Utah Man Arrested For Enticement of a Minor after Contacting Authorities Himself

A Utah man was arrested for enticement of a minor after contacting authorities himself following an issue with the minor’s parent.

Opening an investigation on himself

Photo by: Andrew_Writer

54 year old Nichalos Deelstra put in a call to the FBI to report that someone on Craigslist was trying to get him to pay for repairs to their vehicle. It turns out the person asking Deelstra to cover repairs was the father of the minor boy Deelstra was soliciting over the internet. The father of the minor wanted Deelstra to fix the family car after the boy caused bodily damage to it while attempting to meet up with Deelstra. Deelstra was subsequently charged with enticement of a minor.

Enticement of a Minor

Utah Code 76-4-401 states: “A person commits enticement of a minor when the person knowingly uses the Internet or text messaging to:

(i) initiate contact with a minor or a person the actor believes to be a minor; and
(ii) ( . . . ) by any electronic or written means, solicits, seduces, lures, or entices, or attempts to solicit, seduce, lure, or entice the minor or a person the actor believes to be the minor to engage in any sexual activity which is a violation of state criminal law.”

The punishment for enticement of a minor is one degree below what the punishment would have been if the sexual act had been carried out.

No leniency with prior sexual offenses

Those convicted of enticement of a minor can expect no leniency to their sentencing if they have prior sexual offenses on their record. Utah Code 76-4-401 states: “When a person who commits a felony violation of this section has been previously convicted of an offense [such as child kidnapping, rape, object rape, forcible sodomy, aggravated sexual abuse] the court may not in any way shorten the prison sentence, and the court may not:

i. Grant probation;
ii. Suspend the execution or imposition of the sentence;
iii. Enter a judgement for a lower category of offense; or
iv. Order hospitalization.”

With the aid of an experienced defense attorney, those who are facing enticement of a minor and have no prior sexual offenses such as Deelstra may be eligible for a shortened sentence or other reduction in their charges.

Sentencing Entrapment and Manipulation

Sentencing entrapment and manipulation are both claims of injustice that can be made by a defendant during sentencing if they feel they were encouraged to commit a serious crime by authorities or if they committed or are facing a higher sentence than necessary.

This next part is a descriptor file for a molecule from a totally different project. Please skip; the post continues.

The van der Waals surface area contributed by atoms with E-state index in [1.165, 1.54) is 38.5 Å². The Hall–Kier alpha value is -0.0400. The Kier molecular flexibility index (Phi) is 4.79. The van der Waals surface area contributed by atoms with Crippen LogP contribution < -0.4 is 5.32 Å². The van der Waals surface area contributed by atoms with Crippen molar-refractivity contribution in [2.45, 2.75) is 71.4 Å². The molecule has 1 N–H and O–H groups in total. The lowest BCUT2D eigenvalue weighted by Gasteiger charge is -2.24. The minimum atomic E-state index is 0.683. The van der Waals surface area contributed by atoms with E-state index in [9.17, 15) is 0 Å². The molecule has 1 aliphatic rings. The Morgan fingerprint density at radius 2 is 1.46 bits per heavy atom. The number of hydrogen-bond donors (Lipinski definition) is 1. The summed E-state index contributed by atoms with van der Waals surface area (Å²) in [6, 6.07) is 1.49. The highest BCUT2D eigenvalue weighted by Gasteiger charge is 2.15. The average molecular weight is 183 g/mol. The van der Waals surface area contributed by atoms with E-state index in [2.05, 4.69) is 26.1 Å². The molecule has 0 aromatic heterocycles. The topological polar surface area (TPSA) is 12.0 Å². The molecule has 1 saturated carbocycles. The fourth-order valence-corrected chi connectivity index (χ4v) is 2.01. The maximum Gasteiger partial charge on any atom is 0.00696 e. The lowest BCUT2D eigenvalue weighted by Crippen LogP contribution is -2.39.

Sentencing entrapment & manipulation

Sentencing Entrapment

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According to the case of Leech v. State, “Sentencing entrapment is said to occur when the State causes a defendant initially predisposed to commit a lesser crime to commit a more serious offense.” Sentencing manipulation on the other hand is defined as “when the government engages in improper conduct that has the effect of increasing a defendant’s sentence.” (United States v Garcia). Although Sentencing entrapment and sentencing manipulation have slightly different meanings, they are often used interchangeably in court.

Drug busts

Sentencing entrapment and manipulation can occur during organized stings or through the encouragement or persuasion of an officer or informant. All too often these cases of inflating offenses involve drugs. When drugs are involved, there are several ways in which a simple drug charged could be blown up to become something more.

• An undercover agent may know a suspect is a known drug user but not a dealer. By asking the suspect to sell drugs to the undercover officer, he can then be charged with not only possession but also distribution.

• The same bloating of charges can occur if someone sells narcotics and the agent asks the suspect to sell more to have them reach a distribution amount that carries higher penalties.

• In the case of Unites States v. Walls, the undercover DEA agent asked the suspect to supply him with crack and was given powdered cocaine instead. After insisting that he wanted crack and not cocaine, the suspect then complied and had it cooked by a third party. When asked in court why the DEA agent requested crack from the suspect and not cocaine, the agent’s reply was: “Well, crack cocaine is less expensive than [powder] cocaine, and we felt like through our investigation, that it takes fifty grams of crack cocaine to get any target over the mandatory ten years.”

Prostitution

Photo by: Nils Hamerlinck

Prostitution is another common area where sentencing entrapment and manipulation arise frequently; such was the case of Taylor Hummel of southern Utah. Hummel was actively soliciting sex from adults, but through his internet ad and other communication he never stated he wanted children involved. The undercover agent offered prostitution services to which Hummel agreed. The agent then offered a 13 year old girl to be involved with the sexual exploits as well. Hummel was hesitant but did not decline. When the time for the exchange took place, Hummel mentioned he had reservations about a minor being involved and did not pay for sexual services from her. Although he only sought and paid for adult prostitution (Class B misdemeanor) he was still charged with conspiracy to commit child rape (a first degree felony). Had the offer not been made by an undercover agent, Hummel may never have even thought of including minors in his sexual addictions.

The Big Fish story

For whatever reason or hidden agenda, sometimes the crime that a suspect is recognized as being guilty of is not sufficient. It is then that sentencing entrapment and manipulation occurs by officers who wish to create a more serious offense to snare the suspect with. There are several theories as to why police officers would want to be involved in sentencing entrapment.

• Acknowledgement or a pat on the back from their department and the public if the officer helps bring in a serious offender, or “the big fish”;

• The not-talked-about “quotas” that they are unofficially expected to meet;

• Increased chance of promotions or even incentives such as bonuses for making a certain type of arrest; or possibly

• Overtime pay. Many precincts give their officers overtime pay if they are forced to work past their shift in order to complete the arrest and the paperwork that follows. Additionally, overtime pay is often given to law enforcement to be present or even on-call during a court hearing that results from an arrest.